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This Pride, LGBTQ Allies Need to Do More Than Just Wave Rainbow Flags

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“Happy Pride” feels a little ironic this year.

Because along with our parties and parades, the new wave of anti-trans and anti-LGBTQ laws in Republican-led states across the country has been horrifying. To many, it seems to have to come out of nowhere, and it is more vicious, mean, and extreme than anything we’ve seen in years: banning hormone therapy for trans kids (as Arkansas, Florida, and Texas have done), banning any talk about sexuality or gender (including one’s own) in schools, banning books from school libraries, calling every liberal a “groomer,” and openly stating that once abortion rights fall, same-sex marriage is next.

It is terrifying for every queer person, including me, and even more so for every trans person.

Jay Brown, a Senior Vice President at the Human Rights Campaign, said that as a trans man, he “shares the fear and despair” that many are feeling right now. “At the essence, these laws are trying to make sure no trans person exists: providing no support for us in our early lives, making medically necessary healthcare a felony, prohibiting even mental healthcare. It is hard to find the words for how damaging these laws and policies are.”

So how can LGBTQ people, activists, and allies fight back?

The answers are simple, but not easy. The LGBTQ activists I spoke with were optimistic, in some ways: they’ve seen the Christian Right and the Republican Party run this playbook before, and they’ve beaten it before. But, to put it bluntly, it’s going to take a lot more people giving a shit about this war on queer people, and voting, speaking out, and getting their friends to do the same, than we’ve seen so far.

In other words, it’s going to be up to you. So consider these your marching orders.

1. Vote out the bigots

First, it’s obvious that this wave of attacks is largely about pandering to the Republican party’s base of religious fundamentalists (who comprise over half of the party) and angry, white populists who are scared and resentful of any change from how things used to be.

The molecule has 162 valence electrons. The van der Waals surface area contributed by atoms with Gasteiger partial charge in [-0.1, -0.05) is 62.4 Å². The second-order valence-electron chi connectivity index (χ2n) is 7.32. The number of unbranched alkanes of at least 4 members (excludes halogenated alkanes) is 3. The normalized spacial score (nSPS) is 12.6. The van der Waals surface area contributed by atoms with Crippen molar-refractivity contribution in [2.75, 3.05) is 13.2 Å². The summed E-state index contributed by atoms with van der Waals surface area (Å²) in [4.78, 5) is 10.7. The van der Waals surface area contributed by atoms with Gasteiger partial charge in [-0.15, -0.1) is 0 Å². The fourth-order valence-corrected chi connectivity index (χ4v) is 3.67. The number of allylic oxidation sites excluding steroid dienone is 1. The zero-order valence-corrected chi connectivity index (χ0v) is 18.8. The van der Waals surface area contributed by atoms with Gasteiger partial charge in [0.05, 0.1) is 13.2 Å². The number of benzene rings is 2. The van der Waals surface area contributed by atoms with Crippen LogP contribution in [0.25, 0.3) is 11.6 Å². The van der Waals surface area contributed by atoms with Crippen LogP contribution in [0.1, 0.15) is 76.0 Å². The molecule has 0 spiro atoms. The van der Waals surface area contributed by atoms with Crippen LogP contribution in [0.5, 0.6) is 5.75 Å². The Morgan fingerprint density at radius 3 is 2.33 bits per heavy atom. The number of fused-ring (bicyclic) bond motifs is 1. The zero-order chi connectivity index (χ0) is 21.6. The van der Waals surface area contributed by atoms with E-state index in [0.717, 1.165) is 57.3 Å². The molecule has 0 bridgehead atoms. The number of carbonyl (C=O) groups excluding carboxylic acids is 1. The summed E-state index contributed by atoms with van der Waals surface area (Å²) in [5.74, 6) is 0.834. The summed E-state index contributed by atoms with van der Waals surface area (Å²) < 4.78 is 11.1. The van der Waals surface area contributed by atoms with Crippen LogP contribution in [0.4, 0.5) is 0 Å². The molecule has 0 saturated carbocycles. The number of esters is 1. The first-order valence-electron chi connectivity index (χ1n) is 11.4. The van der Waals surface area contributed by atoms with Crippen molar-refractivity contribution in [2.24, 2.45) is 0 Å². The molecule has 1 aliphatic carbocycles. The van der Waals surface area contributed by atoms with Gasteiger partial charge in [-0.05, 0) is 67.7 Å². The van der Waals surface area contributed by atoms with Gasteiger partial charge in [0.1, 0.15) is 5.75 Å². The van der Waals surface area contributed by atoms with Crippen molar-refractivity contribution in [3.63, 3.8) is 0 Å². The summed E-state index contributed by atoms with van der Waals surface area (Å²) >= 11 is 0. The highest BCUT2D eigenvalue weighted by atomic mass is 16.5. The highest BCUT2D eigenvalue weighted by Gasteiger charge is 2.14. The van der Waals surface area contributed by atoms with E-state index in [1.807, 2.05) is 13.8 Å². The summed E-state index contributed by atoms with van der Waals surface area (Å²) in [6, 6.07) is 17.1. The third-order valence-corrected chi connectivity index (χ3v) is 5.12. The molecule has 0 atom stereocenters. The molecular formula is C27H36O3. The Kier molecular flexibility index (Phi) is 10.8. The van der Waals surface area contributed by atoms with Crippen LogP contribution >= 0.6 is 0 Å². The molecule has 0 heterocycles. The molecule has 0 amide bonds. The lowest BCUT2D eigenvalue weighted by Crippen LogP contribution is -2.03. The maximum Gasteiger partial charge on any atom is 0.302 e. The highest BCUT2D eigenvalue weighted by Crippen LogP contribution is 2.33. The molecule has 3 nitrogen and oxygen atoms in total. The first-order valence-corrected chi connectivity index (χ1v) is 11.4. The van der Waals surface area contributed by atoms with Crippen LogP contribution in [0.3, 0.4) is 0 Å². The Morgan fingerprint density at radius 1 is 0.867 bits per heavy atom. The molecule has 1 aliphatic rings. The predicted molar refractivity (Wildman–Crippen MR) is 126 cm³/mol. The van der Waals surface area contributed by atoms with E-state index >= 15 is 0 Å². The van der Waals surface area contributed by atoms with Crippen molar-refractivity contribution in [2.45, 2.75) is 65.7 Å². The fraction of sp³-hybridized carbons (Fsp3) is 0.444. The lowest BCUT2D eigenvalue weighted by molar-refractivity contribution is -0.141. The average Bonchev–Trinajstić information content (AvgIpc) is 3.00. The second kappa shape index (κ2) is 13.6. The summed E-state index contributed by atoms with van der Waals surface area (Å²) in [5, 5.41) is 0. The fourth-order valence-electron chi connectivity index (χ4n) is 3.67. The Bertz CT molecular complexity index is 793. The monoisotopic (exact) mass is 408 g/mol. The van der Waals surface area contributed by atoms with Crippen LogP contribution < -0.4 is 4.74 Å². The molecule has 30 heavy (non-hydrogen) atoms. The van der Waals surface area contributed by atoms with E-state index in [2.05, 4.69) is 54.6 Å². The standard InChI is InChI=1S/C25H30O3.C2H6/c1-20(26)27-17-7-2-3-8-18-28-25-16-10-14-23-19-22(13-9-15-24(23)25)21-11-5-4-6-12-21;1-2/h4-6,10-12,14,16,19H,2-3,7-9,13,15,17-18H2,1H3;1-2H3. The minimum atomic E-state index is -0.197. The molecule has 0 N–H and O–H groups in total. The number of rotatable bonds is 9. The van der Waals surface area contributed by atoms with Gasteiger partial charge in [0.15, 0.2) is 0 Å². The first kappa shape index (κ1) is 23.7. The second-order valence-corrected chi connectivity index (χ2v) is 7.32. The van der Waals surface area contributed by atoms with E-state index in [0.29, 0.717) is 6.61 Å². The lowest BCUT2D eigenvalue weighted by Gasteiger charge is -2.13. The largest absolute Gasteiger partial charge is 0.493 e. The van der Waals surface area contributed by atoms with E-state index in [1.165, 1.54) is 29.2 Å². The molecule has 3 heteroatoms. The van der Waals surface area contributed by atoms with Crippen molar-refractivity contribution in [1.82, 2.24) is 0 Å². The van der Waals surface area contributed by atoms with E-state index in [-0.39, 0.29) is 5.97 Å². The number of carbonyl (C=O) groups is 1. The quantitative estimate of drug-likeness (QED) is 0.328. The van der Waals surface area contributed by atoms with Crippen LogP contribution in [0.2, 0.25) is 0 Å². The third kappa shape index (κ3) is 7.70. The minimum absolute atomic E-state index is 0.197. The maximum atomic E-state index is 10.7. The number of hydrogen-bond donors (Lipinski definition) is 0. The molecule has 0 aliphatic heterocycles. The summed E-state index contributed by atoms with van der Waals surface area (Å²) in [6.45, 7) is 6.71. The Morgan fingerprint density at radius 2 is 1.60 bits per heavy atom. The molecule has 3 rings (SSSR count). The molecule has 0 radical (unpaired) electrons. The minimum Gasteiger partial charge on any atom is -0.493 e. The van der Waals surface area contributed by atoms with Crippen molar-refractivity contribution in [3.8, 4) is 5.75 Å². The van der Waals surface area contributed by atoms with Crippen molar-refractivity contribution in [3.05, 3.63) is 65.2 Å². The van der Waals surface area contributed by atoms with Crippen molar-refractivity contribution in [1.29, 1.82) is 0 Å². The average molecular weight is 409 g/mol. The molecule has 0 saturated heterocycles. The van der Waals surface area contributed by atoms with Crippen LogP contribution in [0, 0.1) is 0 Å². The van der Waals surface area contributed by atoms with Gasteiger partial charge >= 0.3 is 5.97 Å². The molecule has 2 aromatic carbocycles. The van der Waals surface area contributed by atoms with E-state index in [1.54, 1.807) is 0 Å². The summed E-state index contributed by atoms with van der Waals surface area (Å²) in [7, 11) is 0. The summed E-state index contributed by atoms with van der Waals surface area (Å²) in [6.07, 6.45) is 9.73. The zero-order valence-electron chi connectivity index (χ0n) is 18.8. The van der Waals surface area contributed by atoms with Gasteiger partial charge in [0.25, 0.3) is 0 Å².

As Brown put it, “Of course, our opponents are using these tactics in advance of the midterms in the hope they can turn out their extremist base. But a lot of this is also rooted in our success. We are more visible and more open about who we are. As a trans person, I see that in a powerful way…. We are part of folks’ communities, workplaces, churches, and schools. This is a reaction to that reality.”

The way the campaign is unfolding reflects that. In fact, as new as this wave of laws may seem, a lot of the rhetoric is actually quite old.

As far back as Anita Bryant in the 1970s and anti-gay paranoia of the 1950s and 60s, conservatives attacked gay people the same way they’re attacking trans people and “groomers” today. We’re child molesters, they said. We’re trying to “recruit” your kids. (LGBTQ icon Harvey Milk turned that charge on its head, telling gay people in 1977 that he wanted to recruit them to be activists for their civil rights.) We’re mentally ill. And, for good measure, we go against God’s plan.

“They’re saying the quiet part out loud,” said Cathryn Oakley, HRC’s state legislative director. “They’re not pretending........

© The Daily Beast

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